Projected top PBA rookie pick Munzon rues missed chance to play with CJ Perez in Terrafirma

The 6-foot-4 guard, who is also the country’s No. 1 3x3 player, said he was already looking forward to team up with Perez and Adams – who were likewise the Dyip’s top selections in the 2018 and 2019 draft, respectively — until the blockbuster trade happened last week. .....»»

Category: newsSource:  philstarRelated NewsFeb 6th, 2021

NBA Pacers guard LeVert out after mass found on kidney

In this file photo taken on January 09, 2021 Caris LeVert of the Brooklyn Nets dribbles during the first half against the Oklahoma City Thunder at Barclays Center in the Brooklyn borough of New York City. (Photo by Sarah Stier / GETTY IMAGES NORTH AMERICA / AFP) Indiana Pacers guard Caris LeVert, obtained in the four-team NBA deal that sent James Harden from Houston to Brooklyn, is out indefinitely with a small mass on his left kidney. The discovery was made in an MRI exam as part of a physical before the swap involving Houston, Brooklyn and Cleveland was completed, the Pacers said on Saturday. “LeVert will undergo further medical tests and more details will follow as needed,” the Pacers said in a statement. LeVert has averaged 18.5 points, 4.3 rebounds and 6.0 assists a game so far in his fifth NBA campaign, all with the Nets, who obtained him in a trade two weeks after the Pacers made him the 20th pick of the 2016 NBA Draft. “On behalf of my family and myself, we want to thank the Indiana Pacers for their support and guidance,” LeVert said in a statement. “We are grateful for their extreme thoroughness during the physical process and I am looking forward to joining the team and being part of this great organization as soon as possible.” The Pacers landed LeVert, a 26-year-old American, from Brooklyn, and future second-round NBA Draft choices from both Houston and Cleveland in the blockbuster deal. “We acquired Caris because of who he is as a young man first and foremost,” Pacers president of basketball operations Kevin Pritchard said. “His basketball skill and on court play speaks for itself. We know he has a great career ahead of him. “We will support Caris through this time and know that he will join us on the court as soon as he’s able.” The Pacers sent Victor Oladipo to Houston in the swap. The 28-year-old US guard was taken second by Houston in the 2013 NBA Draft. He joined Indiana in 2017 and has been a major spark in the Pacers’ offense and battled back from a ruptured right knee tendon suffered in January 2019, returning in January 2020. “We want to thank Victor for what he gave to the Pacers through his play, his diligence in rehab coming back from a serious injury, and his community efforts,” Pritchard said. “These decisions are obviously never easy and this one in particular was hard because of our relationship.”.....»»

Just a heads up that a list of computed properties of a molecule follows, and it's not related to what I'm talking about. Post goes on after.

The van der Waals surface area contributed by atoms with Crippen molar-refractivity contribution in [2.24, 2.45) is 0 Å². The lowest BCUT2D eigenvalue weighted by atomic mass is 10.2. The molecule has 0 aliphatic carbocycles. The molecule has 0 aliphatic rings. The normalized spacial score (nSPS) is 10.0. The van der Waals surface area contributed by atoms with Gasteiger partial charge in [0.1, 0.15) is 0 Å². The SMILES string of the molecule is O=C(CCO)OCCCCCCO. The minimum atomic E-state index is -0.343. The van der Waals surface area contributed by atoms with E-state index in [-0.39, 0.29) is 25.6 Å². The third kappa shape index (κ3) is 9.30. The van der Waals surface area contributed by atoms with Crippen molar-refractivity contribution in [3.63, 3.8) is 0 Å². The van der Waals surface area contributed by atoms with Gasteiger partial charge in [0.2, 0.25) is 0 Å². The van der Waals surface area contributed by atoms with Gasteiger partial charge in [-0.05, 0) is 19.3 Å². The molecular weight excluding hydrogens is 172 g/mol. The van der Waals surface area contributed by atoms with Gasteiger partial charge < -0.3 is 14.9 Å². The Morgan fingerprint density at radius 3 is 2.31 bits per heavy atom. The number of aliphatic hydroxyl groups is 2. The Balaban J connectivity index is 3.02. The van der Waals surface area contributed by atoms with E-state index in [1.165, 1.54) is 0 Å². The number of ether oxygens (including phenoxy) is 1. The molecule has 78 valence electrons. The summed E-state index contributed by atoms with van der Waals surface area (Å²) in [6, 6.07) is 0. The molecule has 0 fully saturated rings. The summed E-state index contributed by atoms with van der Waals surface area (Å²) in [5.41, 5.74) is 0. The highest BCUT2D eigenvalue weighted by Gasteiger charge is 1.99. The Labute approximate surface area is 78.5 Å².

Category: newsSource:  mb.com.phRelated NewsJan 17th, 2021

Coaching great John Thompson of Georgetown dead at 78